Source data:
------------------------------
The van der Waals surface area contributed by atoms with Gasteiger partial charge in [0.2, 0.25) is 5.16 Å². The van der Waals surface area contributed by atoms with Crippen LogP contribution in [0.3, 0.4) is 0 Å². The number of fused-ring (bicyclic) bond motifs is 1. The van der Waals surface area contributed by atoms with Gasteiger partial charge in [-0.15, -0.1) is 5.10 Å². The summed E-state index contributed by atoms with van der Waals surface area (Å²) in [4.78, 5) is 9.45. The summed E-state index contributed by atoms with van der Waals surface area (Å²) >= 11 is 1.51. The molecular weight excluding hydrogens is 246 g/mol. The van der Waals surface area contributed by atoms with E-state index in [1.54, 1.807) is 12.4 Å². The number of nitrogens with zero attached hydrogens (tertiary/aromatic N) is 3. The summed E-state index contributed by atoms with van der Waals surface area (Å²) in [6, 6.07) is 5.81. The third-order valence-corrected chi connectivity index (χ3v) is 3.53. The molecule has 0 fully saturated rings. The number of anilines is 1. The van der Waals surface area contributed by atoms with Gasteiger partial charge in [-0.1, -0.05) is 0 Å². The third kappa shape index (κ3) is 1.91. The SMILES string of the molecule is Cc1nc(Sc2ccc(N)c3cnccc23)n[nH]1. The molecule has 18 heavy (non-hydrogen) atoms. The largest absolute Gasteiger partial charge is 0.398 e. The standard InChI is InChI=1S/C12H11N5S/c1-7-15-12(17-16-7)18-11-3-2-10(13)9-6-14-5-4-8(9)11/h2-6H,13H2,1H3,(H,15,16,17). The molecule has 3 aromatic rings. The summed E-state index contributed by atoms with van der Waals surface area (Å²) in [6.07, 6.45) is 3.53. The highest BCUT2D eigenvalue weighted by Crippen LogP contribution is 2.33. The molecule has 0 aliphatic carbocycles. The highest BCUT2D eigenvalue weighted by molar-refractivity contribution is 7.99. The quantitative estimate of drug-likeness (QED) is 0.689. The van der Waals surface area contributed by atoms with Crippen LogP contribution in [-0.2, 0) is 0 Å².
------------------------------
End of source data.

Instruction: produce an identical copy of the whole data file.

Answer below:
The van der Waals surface area contributed by atoms with Gasteiger partial charge in [0.2, 0.25) is 5.16 Å². The van der Waals surface area contributed by atoms with Crippen LogP contribution in [0.3, 0.4) is 0 Å². The number of fused-ring (bicyclic) bond motifs is 1. The van der Waals surface area contributed by atoms with Gasteiger partial charge in [-0.15, -0.1) is 5.10 Å². The summed E-state index contributed by atoms with van der Waals surface area (Å²) in [4.78, 5) is 9.45. The summed E-state index contributed by atoms with van der Waals surface area (Å²) >= 11 is 1.51. The molecular weight excluding hydrogens is 246 g/mol. The van der Waals surface area contributed by atoms with E-state index in [1.54, 1.807) is 12.4 Å². The number of nitrogens with zero attached hydrogens (tertiary/aromatic N) is 3. The summed E-state index contributed by atoms with van der Waals surface area (Å²) in [6, 6.07) is 5.81. The third-order valence-corrected chi connectivity index (χ3v) is 3.53. The molecule has 0 fully saturated rings. The number of anilines is 1. The van der Waals surface area contributed by atoms with Gasteiger partial charge in [-0.1, -0.05) is 0 Å². The third kappa shape index (κ3) is 1.91. The SMILES string of the molecule is Cc1nc(Sc2ccc(N)c3cnccc23)n[nH]1. The molecule has 18 heavy (non-hydrogen) atoms. The largest absolute Gasteiger partial charge is 0.398 e. The standard InChI is InChI=1S/C12H11N5S/c1-7-15-12(17-16-7)18-11-3-2-10(13)9-6-14-5-4-8(9)11/h2-6H,13H2,1H3,(H,15,16,17). The molecule has 3 aromatic rings. The summed E-state index contributed by atoms with van der Waals surface area (Å²) in [6.07, 6.45) is 3.53. The highest BCUT2D eigenvalue weighted by Crippen LogP contribution is 2.33. The molecule has 0 aliphatic carbocycles. The highest BCUT2D eigenvalue weighted by molar-refractivity contribution is 7.99. The quantitative estimate of drug-likeness (QED) is 0.689. The van der Waals surface area contributed by atoms with Crippen LogP contribution in [-0.2, 0) is 0 Å².